Napoli: The Court appointed amici to argue points that were not being raised by the primary litigants with respect to the Anti-Injunction Act and severability. Specifically, the Court was interested in having the position that the AIA precluded the Court from reaching the merits of the case briefed and argued by the amici. Likewise, the Court was interested in the arguments supporting the position that the individual mandate is completely severable from the remainder of the Act, meaning that only the individual mandate need be struck if found unconstitutional. On the first issue, both the respondents and the government agreed that the Anti-Injunction Act did not apply, taking the position that the penalty under the individual mandate is just that -- a penalty for purposes of the Anti-Injunction Act. (The government took a different position for purposes of the constitutional argument later in the case.) The takeaway after the Day 1 arguments was that the Anti-Injunction Act would not preclude the Court from ruling on the merits of the Case. Justice Ginsburg appeared to champion that position by asking questions that highlighted the nature of the penalty under the Act as being just that, a penalty and not a tax.

Editor: What is the exact wording of the individual mandate, the provision that has evoked so much controversy? What are the terms of the Shared Responsibility Payment provision?

Napoli: It amounts to one sentence: “An applicable individual shall for each month beginning after 2013 ensure that the individual and any dependent of the individual who is an applicable individual is covered under minimum essential coverage for such month.” For purposes of the individual mandate an applicable individual is everybody other than certain individuals who are subject to a religious exemption, conscientious objectors for example, illegal aliens or other non-U.S. residents and individuals who are incarcerated.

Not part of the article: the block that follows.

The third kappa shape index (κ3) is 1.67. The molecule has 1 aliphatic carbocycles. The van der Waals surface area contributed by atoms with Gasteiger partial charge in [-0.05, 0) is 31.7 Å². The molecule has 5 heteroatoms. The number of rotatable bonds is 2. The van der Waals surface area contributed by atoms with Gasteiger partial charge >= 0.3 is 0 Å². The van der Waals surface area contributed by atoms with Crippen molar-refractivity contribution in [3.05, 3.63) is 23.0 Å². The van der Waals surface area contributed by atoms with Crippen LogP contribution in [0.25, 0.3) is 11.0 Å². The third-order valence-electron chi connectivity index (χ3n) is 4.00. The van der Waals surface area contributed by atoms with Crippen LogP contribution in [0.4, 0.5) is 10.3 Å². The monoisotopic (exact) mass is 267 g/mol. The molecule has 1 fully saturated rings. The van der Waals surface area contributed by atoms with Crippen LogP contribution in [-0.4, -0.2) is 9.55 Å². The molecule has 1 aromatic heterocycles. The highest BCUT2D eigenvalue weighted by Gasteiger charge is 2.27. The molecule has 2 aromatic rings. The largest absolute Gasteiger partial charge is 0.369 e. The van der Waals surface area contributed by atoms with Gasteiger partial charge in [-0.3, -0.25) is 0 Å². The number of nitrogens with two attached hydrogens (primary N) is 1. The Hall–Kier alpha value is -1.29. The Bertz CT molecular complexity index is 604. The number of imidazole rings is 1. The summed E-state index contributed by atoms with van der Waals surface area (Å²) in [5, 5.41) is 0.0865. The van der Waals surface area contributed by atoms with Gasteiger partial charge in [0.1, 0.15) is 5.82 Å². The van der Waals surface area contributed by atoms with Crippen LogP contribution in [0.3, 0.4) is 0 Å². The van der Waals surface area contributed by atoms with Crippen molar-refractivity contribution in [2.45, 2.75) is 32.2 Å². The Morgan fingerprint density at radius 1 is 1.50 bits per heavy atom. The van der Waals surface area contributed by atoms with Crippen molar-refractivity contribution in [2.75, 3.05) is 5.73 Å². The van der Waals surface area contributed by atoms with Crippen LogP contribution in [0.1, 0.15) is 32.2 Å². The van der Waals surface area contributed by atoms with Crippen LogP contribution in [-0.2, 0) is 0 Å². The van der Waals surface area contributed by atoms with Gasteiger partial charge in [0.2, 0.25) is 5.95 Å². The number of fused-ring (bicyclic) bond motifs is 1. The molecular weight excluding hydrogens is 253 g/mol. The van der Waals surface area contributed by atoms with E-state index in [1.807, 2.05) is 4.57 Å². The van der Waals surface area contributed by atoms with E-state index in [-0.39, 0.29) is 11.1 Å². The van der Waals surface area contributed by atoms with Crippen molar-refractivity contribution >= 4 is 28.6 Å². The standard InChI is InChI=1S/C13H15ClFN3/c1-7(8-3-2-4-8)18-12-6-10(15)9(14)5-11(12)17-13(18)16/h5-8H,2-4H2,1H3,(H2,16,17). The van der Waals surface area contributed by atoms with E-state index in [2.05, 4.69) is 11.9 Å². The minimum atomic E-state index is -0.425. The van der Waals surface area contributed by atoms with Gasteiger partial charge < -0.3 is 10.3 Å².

The Shared Responsibility Payment provision includes the mandate that each applicable individual has to obtain minimum essential coverage. There are various ways to get there, two of the more common examples are: (1) by purchasing insurance through the state exchanges and (2) by purchasing insurance or otherwise obtaining coverage through an employer provided plan, which is the employer mandate side of the equation. The employer mandate is the counterpart of the employee (or individual) mandate. Employers must provide access to minimum essential coverage for employees or face a penalty. An employer who has a plan in place today must make sure that the plan is affordable as defined by the Act in order to meet the employer mandate. In our brief that we filed with the Court on behalf of the American Benefits Council we took the position that, if the individual mandate is severed from the Act, the employer mandate must be severed as well since the function of the employer mandate is to support the individual mandate. Simply put, in the absence of the individual mandate the employer mandate loses its purpose.

Editor: What were the guaranteed issue and community rating provisions that the Federal Government argued must fall if the individual mandate doesn’t survive?

Napoli: Guaranteed issue generally means that an individual cannot be denied coverage on the grounds of having preexisting conditions. The community rating rule has to do with reducing costs by spreading costs of coverage among all members of the community, who have different actuarial ratings. It was argued that these two provisions are the “crown jewels” of the Act, and that the individual mandate is necessary to effectuate the provisions. That is, the argument goes that without the individual mandate, unhealthy people will dominate the system because healthy individuals will sit on the sidelines as many do today. This would cause costs to skyrocket. Simply stated, healthy lives must be in the same pool as unhealthy lives in order for the guaranteed issue and community rating provisions of the Act to work.